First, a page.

Tuesday, January 25, 2011

Epidemic of Youth Homelessness

Protesting Youth Homelessness (Image by LarrybobSF)
Over 21,000 students in Washington State were homeless in 2009-2010. This represents a 5% increase from the previous year and a 56.5% increase from 2005-2006, according to a recent report from the Office of the Superintendent of Public Instruction. The number of students living in motels was up by 12%, and those living with friends and relatives increased by 9%. Actual numbers are probably much higher due to the difficulty in accurately acquiring this data and the fact that many families hide their homelessness due to the stigma that is attached to being homeless.

The data for Washington are appalling, but not unique. One out of every 50 American children (1.5 million) are homeless. However, most of these live in one of 11 states. Washington is far from the worst, ranking 25th in the number of homeless children. The 10 states with the greatest percentages of homeless youth (in worsening order) are: California, Mississippi, Kentucky, Florida, North Carolina, Nevada, Louisiana, New Mexico, Arkansas, Georgia, and Texas. In California, more than 200,000 teens between the ages of 12 and 17 are homeless on an any given night, with only 1,000 shelter beds available for teens. Homeless youth are often turned away or harassed at adult homeless shelters.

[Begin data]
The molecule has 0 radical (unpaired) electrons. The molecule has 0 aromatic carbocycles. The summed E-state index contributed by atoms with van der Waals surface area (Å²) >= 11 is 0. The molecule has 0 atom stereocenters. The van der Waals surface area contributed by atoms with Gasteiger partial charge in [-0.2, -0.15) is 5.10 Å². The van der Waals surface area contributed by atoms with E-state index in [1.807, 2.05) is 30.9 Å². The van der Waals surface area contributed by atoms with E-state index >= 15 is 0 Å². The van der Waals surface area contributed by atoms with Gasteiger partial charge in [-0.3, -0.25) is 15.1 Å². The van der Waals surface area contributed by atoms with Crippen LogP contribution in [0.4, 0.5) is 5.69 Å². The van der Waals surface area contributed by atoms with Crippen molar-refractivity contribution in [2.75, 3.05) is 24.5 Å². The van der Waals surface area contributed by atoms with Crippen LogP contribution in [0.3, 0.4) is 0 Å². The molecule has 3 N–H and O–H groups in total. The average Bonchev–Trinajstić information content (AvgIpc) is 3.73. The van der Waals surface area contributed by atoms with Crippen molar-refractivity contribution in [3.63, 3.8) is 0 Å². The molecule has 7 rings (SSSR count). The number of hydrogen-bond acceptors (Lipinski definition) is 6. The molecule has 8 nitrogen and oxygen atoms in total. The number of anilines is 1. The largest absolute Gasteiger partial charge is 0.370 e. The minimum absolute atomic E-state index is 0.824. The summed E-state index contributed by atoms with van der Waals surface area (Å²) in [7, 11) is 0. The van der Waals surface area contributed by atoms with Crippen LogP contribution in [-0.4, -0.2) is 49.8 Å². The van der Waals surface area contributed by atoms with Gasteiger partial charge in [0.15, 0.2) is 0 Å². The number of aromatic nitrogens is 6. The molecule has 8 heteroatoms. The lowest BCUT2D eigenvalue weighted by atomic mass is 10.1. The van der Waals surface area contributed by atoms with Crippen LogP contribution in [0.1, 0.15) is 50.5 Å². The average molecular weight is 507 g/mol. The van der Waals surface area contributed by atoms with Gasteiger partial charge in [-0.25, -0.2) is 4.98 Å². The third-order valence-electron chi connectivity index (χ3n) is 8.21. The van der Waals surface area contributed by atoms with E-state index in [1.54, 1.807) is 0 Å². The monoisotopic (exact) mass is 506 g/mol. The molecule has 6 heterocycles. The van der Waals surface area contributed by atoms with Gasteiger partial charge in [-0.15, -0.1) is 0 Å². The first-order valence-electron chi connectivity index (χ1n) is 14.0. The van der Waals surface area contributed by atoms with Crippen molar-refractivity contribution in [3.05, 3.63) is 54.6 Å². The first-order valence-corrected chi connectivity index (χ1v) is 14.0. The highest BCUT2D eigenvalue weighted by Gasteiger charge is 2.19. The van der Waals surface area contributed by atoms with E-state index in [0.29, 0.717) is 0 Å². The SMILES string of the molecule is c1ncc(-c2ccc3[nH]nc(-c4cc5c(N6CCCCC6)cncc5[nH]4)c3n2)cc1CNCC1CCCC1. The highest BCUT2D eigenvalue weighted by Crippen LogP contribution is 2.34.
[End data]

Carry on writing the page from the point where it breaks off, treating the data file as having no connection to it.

How serious is this problem?
Image by Shrued
Homeless children are twice as likely to experience hunger as other children. They are twice as likely as middle class children to have moderate to severe health problems. About 50% have anxiety and/or depression, which is not surprising considering that 42% of homeless youth who live on their own have been abused, while 25% have witnessed violence. Needless to say, this has a profound effect on their academic success, resulting in a doubling of the likelihood that they will have to repeat a grade in school, get expelled or drop out.

How does 2011-2012 Shape Up for Homeless Youth?
Many states, Washington included, are slashing programs that assist poor families and children in order to cut their budget deficits. In Washington, the governor wants to eliminate pre-school assistance for more than 1000 poor children, health benefits for 27,000 poor children, cut Basic Health Plan that covers 66,000 low income residents.

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